Creating the experience of a “good good-bye” is an important part of therapy – and life.  Be sure to stay in conversation with your child’s therapist about progress, plans for graduation from therapy and any obstacles to attendance. When children and teens are ready to complete their group work or individual therapy, we recommend setting a date at least a month out. This gives the therapist and your child the opportunity to say good-bye. This includes reflecting on and receiving feedback on qualities, growth and accomplishments; plans for building and maintaining support outside of therapy; and a celebration to honor your child or teen.

Understand how billing and insurance works.  How do I pay for the Initial Evaluation and Orientation and other sessions?

We accept credit cards, checks or cash for payment at the time of service. For groups there is a monthly tuition which is due at the beginning of the month.  If you have a PPO insurance plan and you’d like to submit a claim form to your insurance for possible out-of-network reimbursement, please complete the insurance information form and authorization in your intake paperwork.  Once a month, we will provide you with a claim form that you can submit to insurance.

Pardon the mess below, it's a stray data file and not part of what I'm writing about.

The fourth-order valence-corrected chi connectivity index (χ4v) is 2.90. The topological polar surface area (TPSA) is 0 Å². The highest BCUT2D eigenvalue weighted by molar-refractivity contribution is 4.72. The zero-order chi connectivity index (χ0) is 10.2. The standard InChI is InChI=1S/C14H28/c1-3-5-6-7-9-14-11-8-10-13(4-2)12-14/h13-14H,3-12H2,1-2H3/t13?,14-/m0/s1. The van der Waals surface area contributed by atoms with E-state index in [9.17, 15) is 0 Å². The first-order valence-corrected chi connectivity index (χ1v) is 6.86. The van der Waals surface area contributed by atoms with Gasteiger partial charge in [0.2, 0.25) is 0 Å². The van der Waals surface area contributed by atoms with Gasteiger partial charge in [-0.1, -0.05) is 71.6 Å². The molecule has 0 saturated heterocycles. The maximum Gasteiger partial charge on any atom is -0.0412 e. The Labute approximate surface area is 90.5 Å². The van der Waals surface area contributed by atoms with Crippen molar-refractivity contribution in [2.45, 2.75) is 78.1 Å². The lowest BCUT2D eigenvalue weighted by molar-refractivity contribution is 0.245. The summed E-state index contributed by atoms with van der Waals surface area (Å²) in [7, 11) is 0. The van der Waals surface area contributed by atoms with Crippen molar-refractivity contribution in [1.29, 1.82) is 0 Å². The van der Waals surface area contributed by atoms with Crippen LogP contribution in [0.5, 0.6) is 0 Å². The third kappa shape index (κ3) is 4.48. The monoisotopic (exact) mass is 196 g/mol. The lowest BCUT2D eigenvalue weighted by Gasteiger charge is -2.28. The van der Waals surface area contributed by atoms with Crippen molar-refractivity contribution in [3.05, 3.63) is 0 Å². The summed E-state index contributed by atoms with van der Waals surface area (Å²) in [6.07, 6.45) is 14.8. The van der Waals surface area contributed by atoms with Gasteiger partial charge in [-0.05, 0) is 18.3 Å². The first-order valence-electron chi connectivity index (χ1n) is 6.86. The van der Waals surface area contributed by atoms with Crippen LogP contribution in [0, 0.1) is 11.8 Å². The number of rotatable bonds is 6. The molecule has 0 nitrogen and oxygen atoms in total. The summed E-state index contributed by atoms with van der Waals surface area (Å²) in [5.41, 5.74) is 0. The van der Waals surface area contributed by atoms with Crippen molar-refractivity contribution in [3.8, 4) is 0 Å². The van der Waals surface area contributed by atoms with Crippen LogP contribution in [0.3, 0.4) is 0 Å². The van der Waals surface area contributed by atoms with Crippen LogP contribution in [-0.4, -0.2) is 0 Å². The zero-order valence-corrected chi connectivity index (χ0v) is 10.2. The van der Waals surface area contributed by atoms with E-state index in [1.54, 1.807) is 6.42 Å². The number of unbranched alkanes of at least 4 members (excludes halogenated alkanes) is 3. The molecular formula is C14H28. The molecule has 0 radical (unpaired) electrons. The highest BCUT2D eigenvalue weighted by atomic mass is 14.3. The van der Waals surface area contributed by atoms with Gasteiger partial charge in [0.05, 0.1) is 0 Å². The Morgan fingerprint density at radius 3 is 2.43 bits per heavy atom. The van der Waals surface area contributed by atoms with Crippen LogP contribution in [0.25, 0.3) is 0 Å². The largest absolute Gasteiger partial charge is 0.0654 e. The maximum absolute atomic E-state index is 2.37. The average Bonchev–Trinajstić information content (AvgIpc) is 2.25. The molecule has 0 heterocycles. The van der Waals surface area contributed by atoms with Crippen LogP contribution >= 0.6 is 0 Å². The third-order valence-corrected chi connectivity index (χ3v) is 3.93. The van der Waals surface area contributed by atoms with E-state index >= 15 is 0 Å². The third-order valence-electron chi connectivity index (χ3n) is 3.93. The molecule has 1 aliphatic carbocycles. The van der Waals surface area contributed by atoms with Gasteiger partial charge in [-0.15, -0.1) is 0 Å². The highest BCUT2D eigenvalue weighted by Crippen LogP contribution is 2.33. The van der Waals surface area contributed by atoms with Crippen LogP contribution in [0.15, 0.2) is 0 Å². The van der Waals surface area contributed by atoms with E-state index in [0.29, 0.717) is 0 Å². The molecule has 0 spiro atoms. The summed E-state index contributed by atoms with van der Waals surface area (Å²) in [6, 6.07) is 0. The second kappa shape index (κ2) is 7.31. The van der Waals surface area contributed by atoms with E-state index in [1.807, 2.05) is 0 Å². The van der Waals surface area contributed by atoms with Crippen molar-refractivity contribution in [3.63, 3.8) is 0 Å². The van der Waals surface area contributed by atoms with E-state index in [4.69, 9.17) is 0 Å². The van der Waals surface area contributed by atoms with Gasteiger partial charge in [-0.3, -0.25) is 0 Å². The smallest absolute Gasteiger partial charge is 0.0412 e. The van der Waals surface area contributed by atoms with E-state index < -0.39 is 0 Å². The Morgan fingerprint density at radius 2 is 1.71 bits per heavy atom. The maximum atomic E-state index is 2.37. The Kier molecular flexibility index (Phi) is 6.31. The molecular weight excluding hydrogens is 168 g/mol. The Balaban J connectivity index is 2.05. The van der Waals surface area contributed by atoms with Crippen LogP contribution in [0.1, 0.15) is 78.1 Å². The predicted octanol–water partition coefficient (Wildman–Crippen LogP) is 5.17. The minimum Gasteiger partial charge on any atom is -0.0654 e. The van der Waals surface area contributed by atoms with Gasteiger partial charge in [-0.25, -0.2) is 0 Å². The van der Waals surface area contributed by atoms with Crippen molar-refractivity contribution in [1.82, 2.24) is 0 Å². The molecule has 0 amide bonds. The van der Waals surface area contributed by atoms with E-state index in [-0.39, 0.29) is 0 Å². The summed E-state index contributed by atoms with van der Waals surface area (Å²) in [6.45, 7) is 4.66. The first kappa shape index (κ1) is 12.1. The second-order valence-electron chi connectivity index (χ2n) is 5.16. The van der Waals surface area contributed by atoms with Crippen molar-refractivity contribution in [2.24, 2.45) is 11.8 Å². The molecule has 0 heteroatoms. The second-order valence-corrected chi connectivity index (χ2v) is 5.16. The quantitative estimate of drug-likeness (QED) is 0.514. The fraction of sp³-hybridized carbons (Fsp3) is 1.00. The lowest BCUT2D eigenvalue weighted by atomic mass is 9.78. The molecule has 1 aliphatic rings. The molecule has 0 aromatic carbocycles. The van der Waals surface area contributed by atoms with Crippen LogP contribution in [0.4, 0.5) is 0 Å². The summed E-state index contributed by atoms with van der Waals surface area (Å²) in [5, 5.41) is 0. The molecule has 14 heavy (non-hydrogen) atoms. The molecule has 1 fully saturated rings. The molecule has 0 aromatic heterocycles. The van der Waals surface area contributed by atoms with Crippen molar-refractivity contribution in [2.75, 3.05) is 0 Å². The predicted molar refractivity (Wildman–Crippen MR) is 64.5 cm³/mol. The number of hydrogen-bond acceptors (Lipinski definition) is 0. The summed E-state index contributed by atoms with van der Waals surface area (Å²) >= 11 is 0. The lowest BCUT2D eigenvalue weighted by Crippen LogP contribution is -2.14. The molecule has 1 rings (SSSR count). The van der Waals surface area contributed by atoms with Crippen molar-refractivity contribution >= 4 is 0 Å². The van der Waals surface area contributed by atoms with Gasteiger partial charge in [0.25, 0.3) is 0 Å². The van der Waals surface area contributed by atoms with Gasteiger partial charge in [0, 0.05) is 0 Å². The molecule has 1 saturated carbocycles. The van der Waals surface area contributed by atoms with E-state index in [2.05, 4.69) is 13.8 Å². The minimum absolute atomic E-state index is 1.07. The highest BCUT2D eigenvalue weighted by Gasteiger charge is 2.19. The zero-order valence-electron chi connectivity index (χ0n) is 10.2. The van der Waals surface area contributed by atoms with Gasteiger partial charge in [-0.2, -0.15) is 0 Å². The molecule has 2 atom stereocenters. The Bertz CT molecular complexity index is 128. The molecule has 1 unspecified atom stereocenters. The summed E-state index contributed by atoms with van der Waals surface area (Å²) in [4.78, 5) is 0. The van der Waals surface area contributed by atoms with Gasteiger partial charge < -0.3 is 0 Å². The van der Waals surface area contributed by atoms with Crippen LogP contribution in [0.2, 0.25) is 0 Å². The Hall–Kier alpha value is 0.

Can I use my insurance?

If you subscribe to a PPO insurance plan, you may request a claim form from us to submit to your insurance. Please complete the Insurance Information Form and the Insurance Authorization Form in your Intake Paperwork. We are not on any insurance panels. Our billing department sends your statement and claim form at the beginning of the month for the previous month’s services. It is then your responsibility to send it to your insurance company for possible reimbursement at the out-of-network rate.

Get empowered with additional parenting strategies to support your child or teen.